If you have dementia like symptoms, or are worried about someone who has symptoms, please do not assume it is dementia without getting a proper diagnosis. Contact doctors and get a check up done. Remember that a person can have more than one medical problem that can cause dementia symptoms. Also remember that someone with dementia can also develop other diseases which can worsen the dementia symptoms. So you must remain alert about all medical problems. Get checkups done regularly to detect any new problems.
Irreversible causes of dementia
Most dementia cases are irreversible. The disease causing the symptoms cannot be cured. In some such cases the person’s symptoms stay at the same level for a long time. This may happen for someone who has vascular dementia. But most irreversible dementias are “progressive”. The symptoms get worse with time. The person’s abilities keep declining till the person is fully dependent.
Alzheimer’s Disease is the most common cause of dementia. It is an irreversible and progressive disease. According to the Dementia India Report 2010: The common causes accounting for 90% of all cases are Alzheimer’s disease, Vascular dementia, Dementia with Lewy bodies and Frontotemporal dementia.
The report gives the proportion of common subtypes of irreversible dementia as below. See below data from Table 1 of the report.
|Dementia subtype||Early characteristic of dementia||Proportion of dementia cases|
|Alzheimer’s Disease (AD).||Impaired memory, apathy and depression, gradual onset.||50-75%|
|Vascular Dementia.||Similar to AD but memory less affected and mood fluctuations more prominent. Physical frailty. Stepwise progression.||20-30%|
|Dementia with Lewy Bodies.||Marked fluctuation in cognitive ability. Visual hallucinations. Parkinsonism (tremor and rigidity).||<5%|
|Frontotemporal dementia.||Personality changes. Mood changes. Disinhibition. Language difficulties.||5-10%|
According to the report, Alzheimer’s Disease explains 50 to 75% of the dementia cases. In the remaining cases, 25 to 50%, dementia is not caused by Alzheimer’s Disease alone. Symptoms may be caused by some other disease. Or they may be a “mixed” dementia where the dementia is a result of Alzheimer’s Disease along with some other disease.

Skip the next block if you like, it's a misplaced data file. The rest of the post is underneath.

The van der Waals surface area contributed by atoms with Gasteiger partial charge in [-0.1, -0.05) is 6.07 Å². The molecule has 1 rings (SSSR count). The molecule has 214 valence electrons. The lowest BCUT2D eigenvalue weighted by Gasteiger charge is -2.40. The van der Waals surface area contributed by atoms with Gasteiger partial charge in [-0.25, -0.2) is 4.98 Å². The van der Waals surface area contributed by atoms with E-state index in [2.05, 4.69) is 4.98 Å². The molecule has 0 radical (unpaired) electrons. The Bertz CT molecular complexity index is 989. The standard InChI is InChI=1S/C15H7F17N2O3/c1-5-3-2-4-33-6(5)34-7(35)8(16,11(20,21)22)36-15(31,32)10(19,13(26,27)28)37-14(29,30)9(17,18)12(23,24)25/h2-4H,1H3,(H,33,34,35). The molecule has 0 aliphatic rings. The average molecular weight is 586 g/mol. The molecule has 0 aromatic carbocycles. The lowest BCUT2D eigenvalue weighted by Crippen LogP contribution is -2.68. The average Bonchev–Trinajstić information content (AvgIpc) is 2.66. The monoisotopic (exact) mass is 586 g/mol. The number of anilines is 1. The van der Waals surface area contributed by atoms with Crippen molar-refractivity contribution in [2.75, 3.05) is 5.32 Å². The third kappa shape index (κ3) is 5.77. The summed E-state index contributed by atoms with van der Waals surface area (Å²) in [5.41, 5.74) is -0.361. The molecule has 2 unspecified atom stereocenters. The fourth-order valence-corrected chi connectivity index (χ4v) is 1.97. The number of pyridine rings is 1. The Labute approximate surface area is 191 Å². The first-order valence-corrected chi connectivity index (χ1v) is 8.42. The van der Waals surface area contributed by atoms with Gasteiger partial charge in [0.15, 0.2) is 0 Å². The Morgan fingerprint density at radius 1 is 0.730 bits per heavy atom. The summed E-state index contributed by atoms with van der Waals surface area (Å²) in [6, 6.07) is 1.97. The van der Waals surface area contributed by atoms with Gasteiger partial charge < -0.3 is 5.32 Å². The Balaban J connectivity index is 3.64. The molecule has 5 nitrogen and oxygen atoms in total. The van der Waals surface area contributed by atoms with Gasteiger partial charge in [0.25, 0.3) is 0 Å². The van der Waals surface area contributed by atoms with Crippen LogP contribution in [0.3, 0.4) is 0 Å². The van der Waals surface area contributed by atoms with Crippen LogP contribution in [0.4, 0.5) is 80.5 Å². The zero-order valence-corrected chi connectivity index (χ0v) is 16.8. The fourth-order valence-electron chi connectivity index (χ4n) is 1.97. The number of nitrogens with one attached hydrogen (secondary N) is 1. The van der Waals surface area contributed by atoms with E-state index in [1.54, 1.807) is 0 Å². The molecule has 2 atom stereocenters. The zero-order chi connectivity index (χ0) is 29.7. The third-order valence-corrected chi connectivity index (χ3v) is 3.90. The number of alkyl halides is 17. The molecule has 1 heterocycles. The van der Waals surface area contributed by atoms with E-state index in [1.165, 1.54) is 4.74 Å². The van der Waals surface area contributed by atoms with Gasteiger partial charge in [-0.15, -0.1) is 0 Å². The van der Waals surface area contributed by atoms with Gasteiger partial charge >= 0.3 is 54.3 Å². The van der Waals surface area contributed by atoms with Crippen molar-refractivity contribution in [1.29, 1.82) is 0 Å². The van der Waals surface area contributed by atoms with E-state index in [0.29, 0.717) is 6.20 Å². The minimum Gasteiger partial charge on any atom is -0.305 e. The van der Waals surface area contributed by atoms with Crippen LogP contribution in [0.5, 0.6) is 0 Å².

Let’s look at some types of dementia and their typical symptoms. Take Alzheimer’s Disease (AD). The probability of AD increases with age. The disease often starts at an older age. In most cases, in the beginning the person faces memory problems or has problems learning new things or making decisions. Problems in speech and other problems appear later. But consider another type of dementia, Fronto-Temporal Dementias (FTD). FTD may start at a younger age. Initial symptoms are usually language difficulties, mood changes, personality changes, and inappropriate social behavior. Persons with FTD may make rude or sexual comments. They may not care about people around them, They may show poor judgment and make unwise financial decisions. Some start overeating. They may not have memory loss, a symptom usually seen in persons with Alzheimer’s.
One common cause of dementia in India is vascular dementia. This dementia occurs because blood flow to the brain is reduced or blocked. This means the brain cells do not get enough oxygen and nutrients. This may happen because of a series of strokes. This is also called vascular cognitive impairment (VCI) or multi-infarct dementia. Symptoms depend on which parts of the brain were damaged because of vascular problems. Vascular dementia can exist along with Alzheimer’s Disease. This is called mixed dementia. It has its own typical symptoms.
Dementia symptoms get worse when the underlying disease progresses. In Alzheimer’s Disease, this could be gradual or rapid. It could range from a few years to even a couple of decades. However, in vascular dementia, symptoms may remain at the same level if the person gets no more strokes. When the person suffers more strokes, there is a rapid decline because another part of the brain has also been damaged.
Most caregiving material is written for Alzheimer’s Disease, or for dementia in general. This material can be helpful even if the person has a non-Alzheimer’s dementia because many problems are similar. But some aspects of care may be different because they depend on the disease. Caregivers should get information from the appropriate communities to learn how the particular disease will affect someone.
Caregivers must make sure that all the person’s doctors, not just the specialists, know the diagnosis. They must ask about medicine side-effects. Some medicines help in one form of dementia but not in other forms of dementia. They may even cause harm. For example, some drugs help in hallucinations in AD patients but can harm LBD patients. Unfortunately, LBD is often mistaken for AD. Support forums for specific diseases can help caregivers learn about such problems.
On a related note, many persons who have Parkinson’s Disease will also develop dementia (called Parkinsonian dementia, and part of the overall “Lewy Body Dementia” umbrella ). The nature of correlation between Parkinson’s Disease and dementia is a matter of active research. As laypersons concerned about our loved ones, however, what is important to remember is that persons with Parkinson’s Disease also have some cognitive problems. Many persons with Parkinson’s Disease will go on to develop dementia at later stages.